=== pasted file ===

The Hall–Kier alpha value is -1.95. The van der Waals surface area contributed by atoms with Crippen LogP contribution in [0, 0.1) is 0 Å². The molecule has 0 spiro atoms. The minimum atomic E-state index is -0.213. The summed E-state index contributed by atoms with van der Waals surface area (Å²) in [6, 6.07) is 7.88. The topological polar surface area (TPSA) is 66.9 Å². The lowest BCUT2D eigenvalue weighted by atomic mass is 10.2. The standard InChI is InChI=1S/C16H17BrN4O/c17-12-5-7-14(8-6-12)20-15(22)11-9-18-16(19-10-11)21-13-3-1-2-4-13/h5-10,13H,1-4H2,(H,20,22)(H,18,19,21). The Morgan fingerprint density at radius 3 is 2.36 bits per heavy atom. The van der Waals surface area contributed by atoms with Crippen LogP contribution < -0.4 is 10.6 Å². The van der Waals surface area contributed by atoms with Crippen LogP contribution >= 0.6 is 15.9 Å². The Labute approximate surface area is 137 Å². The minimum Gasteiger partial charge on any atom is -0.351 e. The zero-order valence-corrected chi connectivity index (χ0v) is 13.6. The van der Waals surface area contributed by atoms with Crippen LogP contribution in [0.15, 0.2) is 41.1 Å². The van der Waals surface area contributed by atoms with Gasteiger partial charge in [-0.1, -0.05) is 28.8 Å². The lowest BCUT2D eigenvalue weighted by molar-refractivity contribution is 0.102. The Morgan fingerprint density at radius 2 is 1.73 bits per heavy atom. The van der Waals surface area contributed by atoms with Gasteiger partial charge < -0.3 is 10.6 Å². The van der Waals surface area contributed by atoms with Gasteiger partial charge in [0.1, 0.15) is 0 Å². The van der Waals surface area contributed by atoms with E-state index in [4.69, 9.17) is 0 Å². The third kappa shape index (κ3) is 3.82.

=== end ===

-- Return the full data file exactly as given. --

The Hall–Kier alpha value is -1.95. The van der Waals surface area contributed by atoms with Crippen LogP contribution in [0, 0.1) is 0 Å². The molecule has 0 spiro atoms. The minimum atomic E-state index is -0.213. The summed E-state index contributed by atoms with van der Waals surface area (Å²) in [6, 6.07) is 7.88. The topological polar surface area (TPSA) is 66.9 Å². The lowest BCUT2D eigenvalue weighted by atomic mass is 10.2. The standard InChI is InChI=1S/C16H17BrN4O/c17-12-5-7-14(8-6-12)20-15(22)11-9-18-16(19-10-11)21-13-3-1-2-4-13/h5-10,13H,1-4H2,(H,20,22)(H,18,19,21). The Morgan fingerprint density at radius 3 is 2.36 bits per heavy atom. The van der Waals surface area contributed by atoms with Crippen LogP contribution < -0.4 is 10.6 Å². The van der Waals surface area contributed by atoms with Crippen LogP contribution >= 0.6 is 15.9 Å². The Labute approximate surface area is 137 Å². The minimum Gasteiger partial charge on any atom is -0.351 e. The zero-order valence-corrected chi connectivity index (χ0v) is 13.6. The van der Waals surface area contributed by atoms with Crippen LogP contribution in [0.15, 0.2) is 41.1 Å². The van der Waals surface area contributed by atoms with Gasteiger partial charge in [-0.1, -0.05) is 28.8 Å². The lowest BCUT2D eigenvalue weighted by molar-refractivity contribution is 0.102. The Morgan fingerprint density at radius 2 is 1.73 bits per heavy atom. The van der Waals surface area contributed by atoms with Gasteiger partial charge < -0.3 is 10.6 Å². The van der Waals surface area contributed by atoms with Gasteiger partial charge in [0.1, 0.15) is 0 Å². The van der Waals surface area contributed by atoms with E-state index in [4.69, 9.17) is 0 Å². The third kappa shape index (κ3) is 3.82.